Coronavirus isemerging in more countries around the world and there’s currently noknown cure. Unfortunately that hasn’t stopped a slew of healthadvice, ranging from useless but relatively harmless, to downrightdangerous.
We’ve been looking atsome of the most widespread claims being shared online, and what thescience really says.
1. Garlic as Health Advice
Lots of posts thatrecommend eating garlic to prevent infection are being shared onFacebook.
The WHO (World HealthOrganization) says that while it is “a healthy food that mayhave some antimicrobial properties”, there’s no evidence thateating garlic can protect people from the new coronavirus.
In lots of cases,these kinds of remedies aren’t harmful in themselves, as long as theyaren’t preventing you from following evidence-based medical advice.But they have the potential to be.
The South ChinaMorning Post reported a story of a woman who had to receive hospitaltreatment for a severely inflamed throat after consuming 1.5kg of rawgarlic.
We know, in general,that eating fruit and vegetables and drinking water can be good forstaying healthy. However, there is no evidence specific foods willhelp fight this particular virus.
2. Miracle Minerals as Health Advice
YouTuber JordanSather, who has many thousands of followers across differentplatforms, has been claiming that a “miracle mineralsupplement”, called MMS, can “wipe out” coronavirus.
It contains chlorinedioxide – a bleaching agent.
Sather and others promoted the substance even before the coronavirus outbreak, and in January he tweeted that, “not only is chlorine dioxide (aka MMS) an effective cancer cell killer, it can wipe out coronavirus too”.
3. Home-Made Hand Sanitizer as a Health Advice
There have been many reports of shortages of hand sanitizer gel, as washing your hands is one key way to prevent spread of the virus.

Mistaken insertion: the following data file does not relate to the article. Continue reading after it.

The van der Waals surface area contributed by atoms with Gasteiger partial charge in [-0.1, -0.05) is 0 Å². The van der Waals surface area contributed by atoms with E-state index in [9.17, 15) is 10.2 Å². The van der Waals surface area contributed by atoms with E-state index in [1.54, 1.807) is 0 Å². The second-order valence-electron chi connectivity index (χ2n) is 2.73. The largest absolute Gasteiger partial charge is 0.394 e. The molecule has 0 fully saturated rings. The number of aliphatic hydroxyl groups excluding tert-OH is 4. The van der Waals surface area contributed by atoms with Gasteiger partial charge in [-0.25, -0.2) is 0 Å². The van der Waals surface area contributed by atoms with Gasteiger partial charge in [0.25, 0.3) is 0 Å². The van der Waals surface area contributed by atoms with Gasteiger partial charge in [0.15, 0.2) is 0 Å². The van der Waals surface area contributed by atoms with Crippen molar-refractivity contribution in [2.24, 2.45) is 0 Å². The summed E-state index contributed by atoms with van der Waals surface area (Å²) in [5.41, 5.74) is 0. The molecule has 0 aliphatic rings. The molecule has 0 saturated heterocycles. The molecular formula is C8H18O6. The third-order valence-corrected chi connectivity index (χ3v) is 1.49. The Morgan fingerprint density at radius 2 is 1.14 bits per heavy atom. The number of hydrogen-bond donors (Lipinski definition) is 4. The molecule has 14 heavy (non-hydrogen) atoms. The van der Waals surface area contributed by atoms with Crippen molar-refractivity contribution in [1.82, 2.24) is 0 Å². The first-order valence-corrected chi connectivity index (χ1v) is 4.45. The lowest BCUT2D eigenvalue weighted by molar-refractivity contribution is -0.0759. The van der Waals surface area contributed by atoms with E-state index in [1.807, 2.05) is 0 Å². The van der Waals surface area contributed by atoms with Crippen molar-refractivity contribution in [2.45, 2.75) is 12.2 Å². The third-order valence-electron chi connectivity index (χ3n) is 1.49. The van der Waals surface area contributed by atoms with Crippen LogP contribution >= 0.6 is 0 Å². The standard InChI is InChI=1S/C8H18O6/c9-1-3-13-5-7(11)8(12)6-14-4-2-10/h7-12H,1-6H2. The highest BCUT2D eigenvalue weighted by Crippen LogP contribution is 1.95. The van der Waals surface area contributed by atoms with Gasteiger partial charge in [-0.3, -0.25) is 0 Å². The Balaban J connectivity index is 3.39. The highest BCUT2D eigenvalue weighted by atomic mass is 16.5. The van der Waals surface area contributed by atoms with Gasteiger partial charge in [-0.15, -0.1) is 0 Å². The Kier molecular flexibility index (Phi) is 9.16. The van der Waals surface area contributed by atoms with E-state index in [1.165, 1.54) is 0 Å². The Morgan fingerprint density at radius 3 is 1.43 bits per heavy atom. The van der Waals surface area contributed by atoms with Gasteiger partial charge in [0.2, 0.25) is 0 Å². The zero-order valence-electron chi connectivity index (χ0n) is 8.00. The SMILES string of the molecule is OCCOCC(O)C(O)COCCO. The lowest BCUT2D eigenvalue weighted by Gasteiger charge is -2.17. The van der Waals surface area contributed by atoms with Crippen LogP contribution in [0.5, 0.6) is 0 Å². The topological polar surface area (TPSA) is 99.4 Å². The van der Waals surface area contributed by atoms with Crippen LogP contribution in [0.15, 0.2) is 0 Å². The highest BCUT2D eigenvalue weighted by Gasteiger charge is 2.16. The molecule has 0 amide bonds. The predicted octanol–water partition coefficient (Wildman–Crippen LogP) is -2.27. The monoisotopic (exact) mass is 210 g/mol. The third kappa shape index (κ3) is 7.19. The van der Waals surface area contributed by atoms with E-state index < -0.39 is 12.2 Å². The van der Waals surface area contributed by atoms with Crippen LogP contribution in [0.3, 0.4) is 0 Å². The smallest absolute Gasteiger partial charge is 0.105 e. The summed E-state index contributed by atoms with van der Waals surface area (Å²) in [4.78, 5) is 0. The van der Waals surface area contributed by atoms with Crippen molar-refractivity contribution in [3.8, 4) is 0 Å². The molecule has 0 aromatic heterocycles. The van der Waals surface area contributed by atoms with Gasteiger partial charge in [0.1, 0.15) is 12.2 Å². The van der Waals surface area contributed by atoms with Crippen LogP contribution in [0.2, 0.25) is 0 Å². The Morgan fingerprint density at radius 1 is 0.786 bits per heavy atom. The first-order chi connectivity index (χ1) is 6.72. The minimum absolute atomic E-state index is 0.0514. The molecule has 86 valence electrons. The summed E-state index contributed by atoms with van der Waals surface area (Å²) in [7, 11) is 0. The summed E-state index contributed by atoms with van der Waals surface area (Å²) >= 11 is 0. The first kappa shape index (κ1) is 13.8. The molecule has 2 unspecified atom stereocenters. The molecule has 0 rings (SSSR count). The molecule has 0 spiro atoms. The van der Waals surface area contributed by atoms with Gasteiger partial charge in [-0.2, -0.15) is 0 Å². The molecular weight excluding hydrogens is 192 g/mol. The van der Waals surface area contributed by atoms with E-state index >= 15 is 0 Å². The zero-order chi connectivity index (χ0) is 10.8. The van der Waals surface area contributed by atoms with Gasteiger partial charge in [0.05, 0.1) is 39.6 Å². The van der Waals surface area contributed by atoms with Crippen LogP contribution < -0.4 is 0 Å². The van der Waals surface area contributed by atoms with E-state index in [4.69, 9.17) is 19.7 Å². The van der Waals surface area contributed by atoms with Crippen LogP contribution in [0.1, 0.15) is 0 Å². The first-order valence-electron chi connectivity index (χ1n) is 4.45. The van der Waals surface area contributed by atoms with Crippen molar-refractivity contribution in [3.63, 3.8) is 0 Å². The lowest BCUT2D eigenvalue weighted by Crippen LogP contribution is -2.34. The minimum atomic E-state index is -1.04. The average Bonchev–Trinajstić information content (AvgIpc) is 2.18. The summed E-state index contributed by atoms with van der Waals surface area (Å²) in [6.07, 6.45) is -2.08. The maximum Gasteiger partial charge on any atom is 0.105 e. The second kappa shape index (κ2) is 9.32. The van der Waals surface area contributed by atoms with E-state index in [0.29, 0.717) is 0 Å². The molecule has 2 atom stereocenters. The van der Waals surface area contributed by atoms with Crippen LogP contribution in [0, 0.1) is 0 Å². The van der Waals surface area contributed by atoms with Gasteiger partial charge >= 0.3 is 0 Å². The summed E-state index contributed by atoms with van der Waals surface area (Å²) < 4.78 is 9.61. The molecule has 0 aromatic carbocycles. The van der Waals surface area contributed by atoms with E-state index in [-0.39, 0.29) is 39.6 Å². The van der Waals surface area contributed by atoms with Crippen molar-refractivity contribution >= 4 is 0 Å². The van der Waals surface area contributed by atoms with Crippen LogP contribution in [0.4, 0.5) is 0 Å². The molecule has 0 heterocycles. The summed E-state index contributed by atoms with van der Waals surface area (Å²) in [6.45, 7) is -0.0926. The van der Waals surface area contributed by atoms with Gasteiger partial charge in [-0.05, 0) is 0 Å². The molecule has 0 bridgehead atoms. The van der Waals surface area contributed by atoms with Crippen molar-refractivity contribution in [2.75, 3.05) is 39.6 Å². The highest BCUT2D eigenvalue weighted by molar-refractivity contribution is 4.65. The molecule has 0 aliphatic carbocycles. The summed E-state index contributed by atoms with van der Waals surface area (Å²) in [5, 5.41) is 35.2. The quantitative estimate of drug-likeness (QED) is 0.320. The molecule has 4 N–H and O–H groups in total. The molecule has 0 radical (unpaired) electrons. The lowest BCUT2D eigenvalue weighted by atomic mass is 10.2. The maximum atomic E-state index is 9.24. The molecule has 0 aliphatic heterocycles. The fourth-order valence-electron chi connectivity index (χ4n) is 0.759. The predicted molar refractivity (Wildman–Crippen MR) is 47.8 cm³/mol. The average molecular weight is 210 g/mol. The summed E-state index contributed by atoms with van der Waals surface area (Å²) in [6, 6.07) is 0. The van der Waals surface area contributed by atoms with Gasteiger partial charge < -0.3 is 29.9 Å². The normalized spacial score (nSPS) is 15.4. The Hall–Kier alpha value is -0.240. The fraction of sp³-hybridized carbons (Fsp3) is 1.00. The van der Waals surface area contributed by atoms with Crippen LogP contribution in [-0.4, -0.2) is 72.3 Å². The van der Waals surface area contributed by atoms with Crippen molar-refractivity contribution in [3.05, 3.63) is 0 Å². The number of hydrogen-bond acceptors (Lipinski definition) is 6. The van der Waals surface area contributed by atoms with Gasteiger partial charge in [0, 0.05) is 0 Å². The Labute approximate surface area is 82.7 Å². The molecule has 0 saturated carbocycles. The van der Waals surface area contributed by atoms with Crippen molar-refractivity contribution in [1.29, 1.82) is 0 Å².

As reports of theshortages emerged in Italy, so did recipes for home-made gel onsocial media.
But these recipes,alleged dupes for one of the country’s most popular brands, were fora disinfectant better suited for cleaning surfaces and, as scientistspointed out, not suitable for use on skin.
Alcohol-based handgels usually also contain emollients, which make them gentler onskin, on top of their 60-70% alcohol content.
Professor Sally Bloomfield, at the London School of Hygiene and Tropical Medicine, says she does not believe you could make an effective product for sanitizing hands at home – even vodka only contains 40% alcohol.
For cleaning surfaces,the US Centers for Disease Control and Prevention (CDC) says mostcommon household disinfectants should be effective.
4. Drinkable Silver as a wrong Health Advice
The use of colloidalsilver was promoted on US televangelist Jim Bakker’s show. Colloidalsilver is tiny particles of the metal suspended in liquid. A guest onthe show claimed the solution kills some strains of coronaviruswithin 12 hours (while admitting it hadn’t yet been tested onCovid-19).
The idea that it couldbe an effective treatment for coronavirus has been widely shared onFacebook, particularly by “medical freedom” groups whichare deeply suspicious of mainstream medical advice.